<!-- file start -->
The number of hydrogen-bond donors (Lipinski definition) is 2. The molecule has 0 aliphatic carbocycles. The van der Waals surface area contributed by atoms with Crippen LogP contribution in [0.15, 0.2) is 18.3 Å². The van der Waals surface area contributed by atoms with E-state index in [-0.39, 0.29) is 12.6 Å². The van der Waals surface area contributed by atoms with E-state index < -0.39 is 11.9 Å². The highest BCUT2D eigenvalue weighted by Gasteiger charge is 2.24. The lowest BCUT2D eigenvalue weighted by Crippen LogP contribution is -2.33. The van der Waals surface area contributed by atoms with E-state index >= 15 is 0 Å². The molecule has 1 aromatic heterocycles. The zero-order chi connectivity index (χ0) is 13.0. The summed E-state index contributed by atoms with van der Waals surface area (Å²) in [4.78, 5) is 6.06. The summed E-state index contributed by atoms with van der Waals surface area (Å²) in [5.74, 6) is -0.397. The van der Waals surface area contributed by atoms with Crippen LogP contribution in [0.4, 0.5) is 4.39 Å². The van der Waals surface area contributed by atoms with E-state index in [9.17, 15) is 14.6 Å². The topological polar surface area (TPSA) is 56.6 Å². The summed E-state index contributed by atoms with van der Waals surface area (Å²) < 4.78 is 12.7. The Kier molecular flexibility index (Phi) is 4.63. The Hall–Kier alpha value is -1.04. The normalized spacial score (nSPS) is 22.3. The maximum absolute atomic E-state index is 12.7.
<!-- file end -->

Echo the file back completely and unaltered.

The number of hydrogen-bond donors (Lipinski definition) is 2. The molecule has 0 aliphatic carbocycles. The van der Waals surface area contributed by atoms with Crippen LogP contribution in [0.15, 0.2) is 18.3 Å². The van der Waals surface area contributed by atoms with E-state index in [-0.39, 0.29) is 12.6 Å². The van der Waals surface area contributed by atoms with E-state index < -0.39 is 11.9 Å². The highest BCUT2D eigenvalue weighted by Gasteiger charge is 2.24. The lowest BCUT2D eigenvalue weighted by Crippen LogP contribution is -2.33. The van der Waals surface area contributed by atoms with E-state index >= 15 is 0 Å². The molecule has 1 aromatic heterocycles. The zero-order chi connectivity index (χ0) is 13.0. The summed E-state index contributed by atoms with van der Waals surface area (Å²) in [4.78, 5) is 6.06. The summed E-state index contributed by atoms with van der Waals surface area (Å²) in [5.74, 6) is -0.397. The van der Waals surface area contributed by atoms with Crippen LogP contribution in [0.4, 0.5) is 4.39 Å². The van der Waals surface area contributed by atoms with E-state index in [9.17, 15) is 14.6 Å². The topological polar surface area (TPSA) is 56.6 Å². The summed E-state index contributed by atoms with van der Waals surface area (Å²) < 4.78 is 12.7. The Kier molecular flexibility index (Phi) is 4.63. The Hall–Kier alpha value is -1.04. The normalized spacial score (nSPS) is 22.3. The maximum absolute atomic E-state index is 12.7.